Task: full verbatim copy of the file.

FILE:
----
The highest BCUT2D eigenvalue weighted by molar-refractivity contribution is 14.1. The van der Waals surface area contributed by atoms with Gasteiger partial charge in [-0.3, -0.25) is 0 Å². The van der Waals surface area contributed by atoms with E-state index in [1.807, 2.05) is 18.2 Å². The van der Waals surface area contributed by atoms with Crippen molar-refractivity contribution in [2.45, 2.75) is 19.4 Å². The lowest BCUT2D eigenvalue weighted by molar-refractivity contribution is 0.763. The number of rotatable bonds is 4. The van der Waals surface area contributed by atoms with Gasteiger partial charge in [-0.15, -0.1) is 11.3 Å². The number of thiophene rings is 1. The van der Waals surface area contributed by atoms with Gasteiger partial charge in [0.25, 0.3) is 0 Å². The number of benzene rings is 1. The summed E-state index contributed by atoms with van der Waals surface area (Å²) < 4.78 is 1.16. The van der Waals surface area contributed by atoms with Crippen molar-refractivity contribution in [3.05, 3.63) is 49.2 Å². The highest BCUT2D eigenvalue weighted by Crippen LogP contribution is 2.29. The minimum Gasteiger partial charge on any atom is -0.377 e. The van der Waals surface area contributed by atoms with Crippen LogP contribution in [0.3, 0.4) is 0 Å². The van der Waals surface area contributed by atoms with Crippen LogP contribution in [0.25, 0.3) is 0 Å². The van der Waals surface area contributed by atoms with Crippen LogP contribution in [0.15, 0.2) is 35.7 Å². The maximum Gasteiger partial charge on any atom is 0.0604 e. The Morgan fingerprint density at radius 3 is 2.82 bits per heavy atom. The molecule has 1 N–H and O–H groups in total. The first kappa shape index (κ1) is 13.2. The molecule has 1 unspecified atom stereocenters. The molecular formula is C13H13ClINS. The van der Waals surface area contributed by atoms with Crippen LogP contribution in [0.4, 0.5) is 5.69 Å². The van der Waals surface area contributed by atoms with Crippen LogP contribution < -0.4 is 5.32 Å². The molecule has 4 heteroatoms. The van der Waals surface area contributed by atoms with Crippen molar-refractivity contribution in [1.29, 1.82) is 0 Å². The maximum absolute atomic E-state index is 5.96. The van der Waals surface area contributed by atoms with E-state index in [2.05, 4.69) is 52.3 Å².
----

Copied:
The highest BCUT2D eigenvalue weighted by molar-refractivity contribution is 14.1. The van der Waals surface area contributed by atoms with Gasteiger partial charge in [-0.3, -0.25) is 0 Å². The van der Waals surface area contributed by atoms with E-state index in [1.807, 2.05) is 18.2 Å². The van der Waals surface area contributed by atoms with Crippen molar-refractivity contribution in [2.45, 2.75) is 19.4 Å². The lowest BCUT2D eigenvalue weighted by molar-refractivity contribution is 0.763. The number of rotatable bonds is 4. The van der Waals surface area contributed by atoms with Gasteiger partial charge in [-0.15, -0.1) is 11.3 Å². The number of thiophene rings is 1. The van der Waals surface area contributed by atoms with Gasteiger partial charge in [0.25, 0.3) is 0 Å². The number of benzene rings is 1. The summed E-state index contributed by atoms with van der Waals surface area (Å²) < 4.78 is 1.16. The van der Waals surface area contributed by atoms with Crippen molar-refractivity contribution in [3.05, 3.63) is 49.2 Å². The highest BCUT2D eigenvalue weighted by Crippen LogP contribution is 2.29. The minimum Gasteiger partial charge on any atom is -0.377 e. The van der Waals surface area contributed by atoms with Crippen LogP contribution in [0.3, 0.4) is 0 Å². The van der Waals surface area contributed by atoms with Crippen LogP contribution in [0.25, 0.3) is 0 Å². The van der Waals surface area contributed by atoms with Crippen LogP contribution in [0.15, 0.2) is 35.7 Å². The maximum Gasteiger partial charge on any atom is 0.0604 e. The Morgan fingerprint density at radius 3 is 2.82 bits per heavy atom. The molecule has 1 N–H and O–H groups in total. The first kappa shape index (κ1) is 13.2. The molecule has 1 unspecified atom stereocenters. The molecular formula is C13H13ClINS. The van der Waals surface area contributed by atoms with Crippen LogP contribution in [0.4, 0.5) is 5.69 Å². The van der Waals surface area contributed by atoms with Crippen LogP contribution < -0.4 is 5.32 Å². The molecule has 4 heteroatoms. The van der Waals surface area contributed by atoms with Crippen molar-refractivity contribution in [1.29, 1.82) is 0 Å². The maximum absolute atomic E-state index is 5.96. The van der Waals surface area contributed by atoms with E-state index in [2.05, 4.69) is 52.3 Å².